Floodwaters surround homes and vehicles in the community of Pajaro in Monterey County, Calif., March 13, 2023. Credit: Noah Berger / AP

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Often, when we think of extreme weather catastrophes, we think of disasters in other parts of the world. Those events are devastating for sure, but it turns out that the U.S. is a hot bed for extreme weather, according to a recent analysis by the Associated Press.

The AP did not assess the death toll or damage of weather-related disasters around the world. Rather it focused on the fact that the U.S. has been hit recently by nearly every type of extreme weather. Blizzards? Check. Heat waves? Check. Flooding and drought are both prevalent, as are tornadoes and wildfires.

“It is a reality that regardless of where you are in the country, where you call home, you’ve likely experienced a high-impact weather event firsthand,” Rick Spinrad, head of the National Oceanic and Atmospheric Administration, told the AP.

There are many reasons for America’s extreme weather disasters. Geography is one: Oceans on either side and the Gulf of Mexico in the south; mountains slicing through the west; and peninsulas like Florida jutting into the sea. Where we live and build – close to seashores, near flood-prone rivers, in tornado and hurricane prone corridors – makes many regions particularly vulnerable.

Add in climate change, which contributes to rising sea levels, extreme temperatures and increasingly severe storms, and Spinrad encourages Americans to “buckle up.”

“More extreme events are expected,” he said.

Weather and climate are not the same things. But, it is becoming increasingly clear that they are inextricably linked.

For example, a study published in a recent edition of the journal Science Advances predicts that the east coast of the U.S. will be hit by more and stronger hurricanes because of warming and changing air patterns.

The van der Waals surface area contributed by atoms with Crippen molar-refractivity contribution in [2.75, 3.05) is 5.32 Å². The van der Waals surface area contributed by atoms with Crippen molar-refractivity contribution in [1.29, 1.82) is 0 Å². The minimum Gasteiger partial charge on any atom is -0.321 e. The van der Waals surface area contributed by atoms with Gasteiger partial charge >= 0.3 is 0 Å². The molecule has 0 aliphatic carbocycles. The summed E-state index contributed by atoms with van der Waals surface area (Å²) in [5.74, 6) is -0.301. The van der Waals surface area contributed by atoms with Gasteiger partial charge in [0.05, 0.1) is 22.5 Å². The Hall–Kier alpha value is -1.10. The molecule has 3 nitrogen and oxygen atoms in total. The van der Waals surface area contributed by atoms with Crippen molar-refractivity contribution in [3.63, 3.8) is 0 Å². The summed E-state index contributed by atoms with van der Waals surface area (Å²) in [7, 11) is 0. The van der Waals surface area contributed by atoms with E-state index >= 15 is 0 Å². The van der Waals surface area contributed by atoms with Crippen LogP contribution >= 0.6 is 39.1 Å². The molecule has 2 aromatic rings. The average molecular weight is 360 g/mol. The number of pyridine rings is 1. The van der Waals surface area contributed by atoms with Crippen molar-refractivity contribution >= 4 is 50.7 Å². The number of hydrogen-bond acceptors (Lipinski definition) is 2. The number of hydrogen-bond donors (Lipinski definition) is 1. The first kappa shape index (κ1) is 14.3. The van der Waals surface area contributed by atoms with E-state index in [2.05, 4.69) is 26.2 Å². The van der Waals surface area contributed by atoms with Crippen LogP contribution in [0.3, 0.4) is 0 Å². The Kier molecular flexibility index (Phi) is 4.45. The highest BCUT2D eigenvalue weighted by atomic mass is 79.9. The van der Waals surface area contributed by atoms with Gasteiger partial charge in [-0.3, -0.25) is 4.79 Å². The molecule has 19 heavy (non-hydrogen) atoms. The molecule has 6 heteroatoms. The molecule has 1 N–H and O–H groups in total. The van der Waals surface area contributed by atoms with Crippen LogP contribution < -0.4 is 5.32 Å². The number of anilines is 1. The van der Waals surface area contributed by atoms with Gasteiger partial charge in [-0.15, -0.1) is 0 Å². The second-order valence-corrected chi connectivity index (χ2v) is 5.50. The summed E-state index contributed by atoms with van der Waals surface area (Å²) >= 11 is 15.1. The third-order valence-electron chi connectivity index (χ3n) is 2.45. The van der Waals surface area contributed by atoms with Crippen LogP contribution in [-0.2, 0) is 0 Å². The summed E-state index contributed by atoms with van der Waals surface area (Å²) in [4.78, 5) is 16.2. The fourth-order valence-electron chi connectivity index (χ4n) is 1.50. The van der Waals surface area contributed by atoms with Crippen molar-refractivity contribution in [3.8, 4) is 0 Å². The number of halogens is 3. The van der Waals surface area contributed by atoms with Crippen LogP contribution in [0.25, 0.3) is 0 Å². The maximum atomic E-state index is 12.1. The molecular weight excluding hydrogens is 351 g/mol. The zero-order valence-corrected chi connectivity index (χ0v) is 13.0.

By the end of the century, the number of hurricanes that hit the east coast will likely increase by a third, the authors said. The increase in hurricanes that are expected to hit Florida will be even larger.

Already, weather and climate disasters that cause costly damages and losses are becoming more common in the U.S. Between 1980 and 2022, there were an average of eight events a year that caused more than $1 billion in damages and losses. In the last five years, there have been an average of 18 a year, according to the National Oceanic and Atmospheric Administration.

The total cost of these events has been more than $2.5 trillion, with nearly a quarter of those costs incurred in the last five years.

Last year’s most costly global weather event, with losses topping $100 billion, was Hurricane Ian, which decimated parts of Florida, and also hit other southern states and Cuba.

Scientists globally have warned  for years that greenhouse gas emissions, especially from burning fossil fuels, must be reduced to avoid even worse climate disasters. In addition, scientists who spoke to the AP emphasized the need to restrict and change building practices in areas most prone to the impacts of extreme weather, such as along coastlines and in tornado and flood-prone areas.

“It’s sad that we have to live these crushing losses,” Kim Cobb, a Brown University professor of environment and society, told the news agency. “We’re worsening our hand by not understanding the landscape of vulnerability given the geographic hand we’ve been dealt.”

It is a reminder that, while we take steps to minimize climate change, we must also be prepared for its increasingly damaging impacts.

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The BDN Editorial Board

The Bangor Daily News editorial board members are Publisher Richard J. Warren, Opinion Editor Susan Young, Deputy Opinion Editor Matt Junker and BDN President Todd Benoit. Young has worked for the BDN...